Tuesday, June 10, 2008
The Nutshell Studies of Unexplained Death
The Nutshell Studies of Unexplained Death is a book about 18 crime scene dioramas, created in the 1940s, which are still used in forensic training today. The dollhouse death scenes are an unusual, but successful, way to display information, used for professional skill development and, now, morbid entertainment.
Frances Glessner Lee founded Harvard's Department of Legal Medicine in 1936 and was later appointed captain of the New Hampshire police. To assist detectives in developing skills to gather evidence, Lee created the Nutshell Studies. Based on real cases, the scenes could be accidents, suicides, or murders, depending on how the investigators interpreted the clues.
The scenes are fascinating and macabre, with many movable parts and a commendable attention to detail. Lee knit the stockings for one doll corpse with needles the size of straight pins. The dioramas are blandly domestic, until you discover the tiny blood spatters and corpse.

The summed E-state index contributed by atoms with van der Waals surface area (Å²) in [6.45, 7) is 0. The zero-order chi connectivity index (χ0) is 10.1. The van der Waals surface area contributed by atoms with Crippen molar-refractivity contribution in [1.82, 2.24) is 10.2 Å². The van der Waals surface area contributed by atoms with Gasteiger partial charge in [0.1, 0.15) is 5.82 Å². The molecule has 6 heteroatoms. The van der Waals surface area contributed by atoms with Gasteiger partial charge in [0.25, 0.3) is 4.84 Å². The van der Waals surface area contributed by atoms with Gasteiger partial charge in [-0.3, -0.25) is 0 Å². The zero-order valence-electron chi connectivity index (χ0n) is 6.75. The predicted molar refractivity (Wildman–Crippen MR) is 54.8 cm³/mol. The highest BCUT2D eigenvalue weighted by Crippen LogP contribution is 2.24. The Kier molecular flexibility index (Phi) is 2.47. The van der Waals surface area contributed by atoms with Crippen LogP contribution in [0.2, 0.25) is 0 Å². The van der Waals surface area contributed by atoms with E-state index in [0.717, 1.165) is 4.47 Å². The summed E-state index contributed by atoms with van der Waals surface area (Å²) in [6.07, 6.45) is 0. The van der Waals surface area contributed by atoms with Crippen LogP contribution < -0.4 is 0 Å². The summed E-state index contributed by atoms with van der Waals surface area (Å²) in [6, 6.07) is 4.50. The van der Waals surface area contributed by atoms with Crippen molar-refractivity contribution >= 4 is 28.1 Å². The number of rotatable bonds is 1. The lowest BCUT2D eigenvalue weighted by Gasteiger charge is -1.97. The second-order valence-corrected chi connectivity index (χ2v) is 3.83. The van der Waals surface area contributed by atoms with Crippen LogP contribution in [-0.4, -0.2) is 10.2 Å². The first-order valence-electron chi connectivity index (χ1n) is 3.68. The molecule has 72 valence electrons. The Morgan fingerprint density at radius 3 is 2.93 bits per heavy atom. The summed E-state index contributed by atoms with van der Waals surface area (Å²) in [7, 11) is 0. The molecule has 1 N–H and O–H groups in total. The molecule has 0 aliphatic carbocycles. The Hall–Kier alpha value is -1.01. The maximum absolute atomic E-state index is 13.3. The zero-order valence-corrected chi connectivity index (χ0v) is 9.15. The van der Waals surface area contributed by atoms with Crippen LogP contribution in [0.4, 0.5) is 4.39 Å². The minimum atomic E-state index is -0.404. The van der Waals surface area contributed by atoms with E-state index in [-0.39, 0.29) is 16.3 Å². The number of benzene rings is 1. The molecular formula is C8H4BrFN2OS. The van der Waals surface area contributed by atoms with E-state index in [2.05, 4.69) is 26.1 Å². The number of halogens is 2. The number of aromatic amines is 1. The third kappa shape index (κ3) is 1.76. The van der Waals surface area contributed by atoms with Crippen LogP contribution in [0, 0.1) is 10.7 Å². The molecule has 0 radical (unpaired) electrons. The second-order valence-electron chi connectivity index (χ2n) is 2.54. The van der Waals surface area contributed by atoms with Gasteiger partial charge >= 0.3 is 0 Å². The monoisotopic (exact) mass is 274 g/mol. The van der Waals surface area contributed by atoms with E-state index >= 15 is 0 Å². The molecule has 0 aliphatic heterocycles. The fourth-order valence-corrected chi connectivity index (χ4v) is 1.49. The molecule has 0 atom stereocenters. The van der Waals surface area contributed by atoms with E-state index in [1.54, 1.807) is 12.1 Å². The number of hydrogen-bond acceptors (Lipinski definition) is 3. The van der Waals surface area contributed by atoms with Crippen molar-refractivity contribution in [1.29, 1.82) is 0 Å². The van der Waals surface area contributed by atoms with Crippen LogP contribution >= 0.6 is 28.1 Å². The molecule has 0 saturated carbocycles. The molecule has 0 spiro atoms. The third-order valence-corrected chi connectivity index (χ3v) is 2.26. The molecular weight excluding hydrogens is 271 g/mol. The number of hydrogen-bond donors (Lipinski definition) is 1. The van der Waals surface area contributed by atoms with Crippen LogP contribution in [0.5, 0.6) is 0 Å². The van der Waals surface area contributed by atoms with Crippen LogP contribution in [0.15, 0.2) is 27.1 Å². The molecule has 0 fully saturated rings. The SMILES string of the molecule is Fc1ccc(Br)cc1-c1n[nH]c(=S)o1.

In "Kitchen," photographed on the cover, a housewife is killed in the middle of her domestic duties. Half-peeled potatoes, a baked cake, and other tasks are in various stages of completion. Was it suicide, as evidenced by the open gas jets and newspaper stuffed around the door? Or murder--who was drinking the glass on the kitchen table?
Read more about the Nutshell Studies here.
Read Harvard Magazine's biography on Frances Glessner Lee.
Visit a Nutshell Studies photo gallery.